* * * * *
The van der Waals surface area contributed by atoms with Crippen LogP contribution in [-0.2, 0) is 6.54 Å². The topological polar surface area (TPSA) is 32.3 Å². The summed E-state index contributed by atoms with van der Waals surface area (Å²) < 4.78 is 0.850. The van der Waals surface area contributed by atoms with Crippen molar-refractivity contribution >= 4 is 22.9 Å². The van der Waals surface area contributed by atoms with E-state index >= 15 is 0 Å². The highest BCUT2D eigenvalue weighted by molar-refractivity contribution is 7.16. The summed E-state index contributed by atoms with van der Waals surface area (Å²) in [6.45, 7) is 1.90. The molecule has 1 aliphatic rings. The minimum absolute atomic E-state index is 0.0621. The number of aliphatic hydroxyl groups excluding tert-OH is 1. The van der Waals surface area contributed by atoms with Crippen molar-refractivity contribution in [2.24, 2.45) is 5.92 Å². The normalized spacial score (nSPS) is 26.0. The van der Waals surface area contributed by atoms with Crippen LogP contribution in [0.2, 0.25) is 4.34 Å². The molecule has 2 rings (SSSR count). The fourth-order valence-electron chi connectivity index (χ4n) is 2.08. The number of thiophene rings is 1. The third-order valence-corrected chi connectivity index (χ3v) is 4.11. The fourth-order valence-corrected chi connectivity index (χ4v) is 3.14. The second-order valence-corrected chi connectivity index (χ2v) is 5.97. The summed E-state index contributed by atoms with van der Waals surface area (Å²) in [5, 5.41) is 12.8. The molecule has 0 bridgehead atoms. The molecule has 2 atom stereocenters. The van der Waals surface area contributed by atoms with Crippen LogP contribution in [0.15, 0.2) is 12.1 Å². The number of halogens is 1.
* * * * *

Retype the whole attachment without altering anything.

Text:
The van der Waals surface area contributed by atoms with Crippen LogP contribution in [-0.2, 0) is 6.54 Å². The topological polar surface area (TPSA) is 32.3 Å². The summed E-state index contributed by atoms with van der Waals surface area (Å²) < 4.78 is 0.850. The van der Waals surface area contributed by atoms with Crippen molar-refractivity contribution >= 4 is 22.9 Å². The van der Waals surface area contributed by atoms with E-state index >= 15 is 0 Å². The highest BCUT2D eigenvalue weighted by molar-refractivity contribution is 7.16. The summed E-state index contributed by atoms with van der Waals surface area (Å²) in [6.45, 7) is 1.90. The molecule has 1 aliphatic rings. The minimum absolute atomic E-state index is 0.0621. The number of aliphatic hydroxyl groups excluding tert-OH is 1. The van der Waals surface area contributed by atoms with Crippen molar-refractivity contribution in [2.24, 2.45) is 5.92 Å². The normalized spacial score (nSPS) is 26.0. The van der Waals surface area contributed by atoms with Crippen LogP contribution in [0.2, 0.25) is 4.34 Å². The molecule has 2 rings (SSSR count). The fourth-order valence-electron chi connectivity index (χ4n) is 2.08. The number of thiophene rings is 1. The third-order valence-corrected chi connectivity index (χ3v) is 4.11. The fourth-order valence-corrected chi connectivity index (χ4v) is 3.14. The second-order valence-corrected chi connectivity index (χ2v) is 5.97. The summed E-state index contributed by atoms with van der Waals surface area (Å²) in [5, 5.41) is 12.8. The molecule has 0 bridgehead atoms. The molecule has 2 atom stereocenters. The van der Waals surface area contributed by atoms with Crippen LogP contribution in [0.15, 0.2) is 12.1 Å². The number of halogens is 1.